This article has been updated throughout to add details about the attorney’s firm.

A Westchester County lawyer who works at the Midtown Manhattan law firm of Lewis and Garbuz has been diagnosed with the new coronavirus, New York state’s second known case of the virus, authorities said Tuesday.

The New York City Department of Health and Mental Health said late Tuesday that a 50-year-old attorney whose name was not given worked at Lewis and Garbuz, a trusts and estates law firm with offices at 60 E. 42nd St. that lists six lawyers on its website. The condition of the lawyer, who lives in New Rochelle and was hospitalized Feb. 27, was said by officials to be “critical,” “severe” and “serious” at various points Tuesday.

Mayor Bill de Blasio said at a press conference earlier Tuesday, before the law firm was named, that the afflicted attorney had respiratory issues off and on for the last month but they became “much more severe in the last few days.” He is being treated at Columbia University Irving Medical Center in Manhattan, the city said.

The mayor said “there are seven people who work at the firm who have been identified by the Department of Health as worthy of follow-up. That testing will proceed. Others who did not have that direct contact have been given broad precautions and guidance.”

No one answered the phone at Lewis and Garbuz late Tuesday and several people at the firm could not immediately be reached for comment by email.

The lawyer recently traveled to Miami but has not been to any countries, such as China or Italy, that have been hit hard by COVID-19, Gov. Andrew Cuomo said. The city said it wasn’t clear how the lawyer got sick, making his case “the first case of community spread in New York City.”

“Our information is the gentleman had an underlying respiratory illness and he is ill and he is hospitalized,” the governor said.

Officials said the man had been at Lawrence Hospital in Bronxville before being transferred to a hospital in Manhattan.

Demetre Daskalakis, the deputy commissioner of disease control of the NYC Department of Health, said the man first became ill Feb. 22, was admitted to a hospital Feb. 27 and transferred to his current hospital Monday. His trip to Miami was in early February, Daskalakis said.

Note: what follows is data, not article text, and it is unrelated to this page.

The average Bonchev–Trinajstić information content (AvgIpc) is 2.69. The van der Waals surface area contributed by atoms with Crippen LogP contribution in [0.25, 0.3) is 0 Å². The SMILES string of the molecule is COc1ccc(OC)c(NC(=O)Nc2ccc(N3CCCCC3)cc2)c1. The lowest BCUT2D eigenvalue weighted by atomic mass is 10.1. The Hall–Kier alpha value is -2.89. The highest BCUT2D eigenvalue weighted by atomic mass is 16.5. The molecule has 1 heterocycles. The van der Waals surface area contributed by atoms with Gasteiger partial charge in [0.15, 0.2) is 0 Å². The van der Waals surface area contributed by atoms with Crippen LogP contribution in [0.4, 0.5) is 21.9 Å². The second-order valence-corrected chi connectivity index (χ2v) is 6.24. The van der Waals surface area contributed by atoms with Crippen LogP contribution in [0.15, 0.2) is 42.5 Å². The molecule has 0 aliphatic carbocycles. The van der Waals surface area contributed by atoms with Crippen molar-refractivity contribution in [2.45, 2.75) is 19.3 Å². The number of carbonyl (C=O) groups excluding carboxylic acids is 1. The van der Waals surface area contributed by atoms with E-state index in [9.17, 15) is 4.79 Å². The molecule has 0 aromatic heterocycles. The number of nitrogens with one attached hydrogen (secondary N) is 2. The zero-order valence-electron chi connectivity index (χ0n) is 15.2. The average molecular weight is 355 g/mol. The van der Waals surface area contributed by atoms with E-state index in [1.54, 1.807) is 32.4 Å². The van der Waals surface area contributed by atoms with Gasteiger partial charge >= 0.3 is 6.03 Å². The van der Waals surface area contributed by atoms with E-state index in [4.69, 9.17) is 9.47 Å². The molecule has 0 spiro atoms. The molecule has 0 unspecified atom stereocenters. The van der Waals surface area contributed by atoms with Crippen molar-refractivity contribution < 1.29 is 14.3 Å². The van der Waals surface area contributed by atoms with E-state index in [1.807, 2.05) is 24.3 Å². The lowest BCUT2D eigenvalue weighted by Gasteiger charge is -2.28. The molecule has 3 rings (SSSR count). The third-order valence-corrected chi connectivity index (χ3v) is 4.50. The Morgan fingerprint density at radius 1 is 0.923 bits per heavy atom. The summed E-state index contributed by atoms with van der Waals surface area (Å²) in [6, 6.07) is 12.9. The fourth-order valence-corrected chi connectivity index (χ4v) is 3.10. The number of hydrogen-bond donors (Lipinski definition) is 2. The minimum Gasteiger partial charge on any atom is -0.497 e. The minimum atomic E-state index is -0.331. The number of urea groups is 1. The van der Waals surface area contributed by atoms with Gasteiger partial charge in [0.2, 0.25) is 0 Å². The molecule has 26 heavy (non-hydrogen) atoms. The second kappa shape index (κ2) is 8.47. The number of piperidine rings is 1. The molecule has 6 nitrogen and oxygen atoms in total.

Cuomo said a school in Riverdale attended by one of the man’s children had closed for the day. Other media outlets reported SAR Academy and SAR High School had closed in connection with the coronavirus case. Westchester County Executive George Latimer said the family has quarantined themselves at home.

Yeshiva University said on its website that the sick man’s son is an undergraduate student and said it is taking advice from authorities on protecting the school community. Another student, at Yeshiva’s Benjamin N. Cardozo School of Law, “is in self-quarantine … as a precaution,” the school said, adding that the law student “is reporting no symptoms.”

The governor said he couldn’t say whether the 50-year-old man used public transportation to get to work.

The only other person in New York diagnosed with the virus is a 39-year-old female medical worker living in Manhattan who recently returned from Iran, where more than 1,000 people have reportedly contracted the disease.

Some law firms have been taking steps to cut down on transmission risks. Latham & Watkins canceled its global partners meeting, which was set to take place this week in New York.

Orrick, Herrington & Sutcliffe postponed its planned partner retreat in Texas, while certain Asian offices of firms including Morgan, Lewis & Bockius and Dorsey & Whitney have had their lawyers and staff working from home. Other firms, such as Paul, Weiss, Rifkind, Wharton & Garrison, have limited travel to China or other countries hit particularly hard by the outbreak, like South Korea or Italy.

But the latest case shows that the legal industry is still vulnerable. The Austrian law firm Wolf Theiss recently reported that one of its partners is seriously ill and has been hospitalized with the new virus. It said it had tested hundreds of other lawyers and employees and only those who test negative are in contact with clients.

Read More:

Employees of Austrian Law firm Wolf Theiss Test Positive For Coronavirus

More Big Law Firms Respond as the Coronavirus Continues to Spread Globally

Coronavirus, Election Jitters Have Law Firm Leaders Pondering a Downturn


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